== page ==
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Guest Post: A Quick Guide to Sexual Orientation Law Part II

July 10, 2009

Following up on my previous post, here is part two of the guest post on the Massachusetts challenge to the Defense of Marriage Act (DOMA).  This guest post was written by Mike, a second year law student.

The Defense of Marriage Act was passed in 1996 as a response to a Hawaii Supreme Court decision, which applied strict scrutiny to the sexual orientation class.  As it appeared Hawaii would legalize same-sex marriage, DOMA was intended to shield other states from being forced to recognize Hawaii’s same sex-marriages.  The act allows states to recognize out of state same sex marriages, but definitively notes that states are not forced to.  DOMA also defines “marriage” as reserved for opposite sex couples on the federal level.

Within the federal courts, judges have refused to create precedent on the law, and the Supreme Court has consistently refused to review it–essentially deferring to Congress on the matter.   With President Obama’s known (but slow to act) opposition to the law and Democrats controlling both houses of Congress, this reluctance might be a blessing in disguise.  If the court were to rule on DOMA, with its conservative make up, it could strike a significant blow to gay marriage.  Allowing time to pass before the court addresses DOMA could allow either Congress to repeal the act, or the make-up of the Court to change.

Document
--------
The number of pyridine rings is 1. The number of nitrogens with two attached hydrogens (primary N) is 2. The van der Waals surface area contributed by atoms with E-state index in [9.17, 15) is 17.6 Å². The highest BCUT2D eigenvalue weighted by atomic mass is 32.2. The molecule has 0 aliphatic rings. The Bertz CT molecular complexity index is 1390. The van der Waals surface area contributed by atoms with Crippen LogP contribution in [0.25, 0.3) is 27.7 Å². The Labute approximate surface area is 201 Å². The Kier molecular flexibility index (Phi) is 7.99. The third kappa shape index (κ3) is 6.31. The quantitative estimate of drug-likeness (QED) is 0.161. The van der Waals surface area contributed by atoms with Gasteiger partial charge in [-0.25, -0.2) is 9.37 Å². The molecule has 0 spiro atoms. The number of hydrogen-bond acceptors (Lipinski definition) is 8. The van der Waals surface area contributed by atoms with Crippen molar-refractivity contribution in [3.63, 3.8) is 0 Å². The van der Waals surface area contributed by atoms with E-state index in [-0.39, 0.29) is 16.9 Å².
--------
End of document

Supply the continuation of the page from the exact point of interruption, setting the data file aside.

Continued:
Because of the reluctance of the Court to review DOMA it is unlikely that Massachusetts’ recent lawsuit will ever see the High Court Docket, but just in case, here are the main arguments against it:

Fundamental Liberty Interest
–Marriage has been defined by the court in Loving v. Virginia as “one of the ‘basic civil rights of man,’ fundamental to our very existence.”  An argument could be made that DOMA restricts this right and should be held to a strict scrutiny test.  With the implication in Lawrence that morality is no longer a legitimate government interest, its holding could be extended to wipe out DOMA as unconstitutional.

The Iowa Approach
–Just like in Iowa, where they classified sexual orientation with an intermediate scrutiny, an argument could be made following Lawrence that sexual orientation as a class prompts a higher level of scrutiny and therefore DOMA should be ruled unconstitutional.

Full Faith and Credit
–Article IV Section 1 of the Constitution requires that states recognize, “public acts, records, and judicial proceedings” of the other states.  This would seem to include marriage licenses as it includes other types of licenses and contracts.  DOMA’s wording inherently contradicts this clause of the constitution and is perhaps the most obvious argument against the constitutionality of DOMA.

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